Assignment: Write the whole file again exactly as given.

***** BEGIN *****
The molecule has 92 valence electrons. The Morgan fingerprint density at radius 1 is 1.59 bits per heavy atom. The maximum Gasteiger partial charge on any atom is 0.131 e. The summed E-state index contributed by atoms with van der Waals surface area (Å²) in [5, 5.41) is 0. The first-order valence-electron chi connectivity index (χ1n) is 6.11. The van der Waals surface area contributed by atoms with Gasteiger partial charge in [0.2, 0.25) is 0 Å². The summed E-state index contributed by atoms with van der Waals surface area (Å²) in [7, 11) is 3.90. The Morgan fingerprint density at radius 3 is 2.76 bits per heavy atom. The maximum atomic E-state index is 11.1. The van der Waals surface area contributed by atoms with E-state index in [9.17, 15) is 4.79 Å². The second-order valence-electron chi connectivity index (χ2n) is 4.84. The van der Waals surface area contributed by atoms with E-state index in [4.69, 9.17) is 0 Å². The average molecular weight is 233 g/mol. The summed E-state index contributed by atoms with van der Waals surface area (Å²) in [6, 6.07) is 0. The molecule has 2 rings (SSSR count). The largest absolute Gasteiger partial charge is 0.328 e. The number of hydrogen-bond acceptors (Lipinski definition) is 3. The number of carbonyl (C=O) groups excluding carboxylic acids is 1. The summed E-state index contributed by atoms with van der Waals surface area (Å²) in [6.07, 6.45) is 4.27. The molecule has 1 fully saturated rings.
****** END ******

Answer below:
The molecule has 92 valence electrons. The Morgan fingerprint density at radius 1 is 1.59 bits per heavy atom. The maximum Gasteiger partial charge on any atom is 0.131 e. The summed E-state index contributed by atoms with van der Waals surface area (Å²) in [5, 5.41) is 0. The first-order valence-electron chi connectivity index (χ1n) is 6.11. The van der Waals surface area contributed by atoms with Gasteiger partial charge in [0.2, 0.25) is 0 Å². The summed E-state index contributed by atoms with van der Waals surface area (Å²) in [7, 11) is 3.90. The Morgan fingerprint density at radius 3 is 2.76 bits per heavy atom. The maximum atomic E-state index is 11.1. The van der Waals surface area contributed by atoms with E-state index in [9.17, 15) is 4.79 Å². The second-order valence-electron chi connectivity index (χ2n) is 4.84. The van der Waals surface area contributed by atoms with E-state index in [4.69, 9.17) is 0 Å². The average molecular weight is 233 g/mol. The summed E-state index contributed by atoms with van der Waals surface area (Å²) in [6, 6.07) is 0. The molecule has 2 rings (SSSR count). The largest absolute Gasteiger partial charge is 0.328 e. The number of hydrogen-bond acceptors (Lipinski definition) is 3. The number of carbonyl (C=O) groups excluding carboxylic acids is 1. The summed E-state index contributed by atoms with van der Waals surface area (Å²) in [6.07, 6.45) is 4.27. The molecule has 1 fully saturated rings.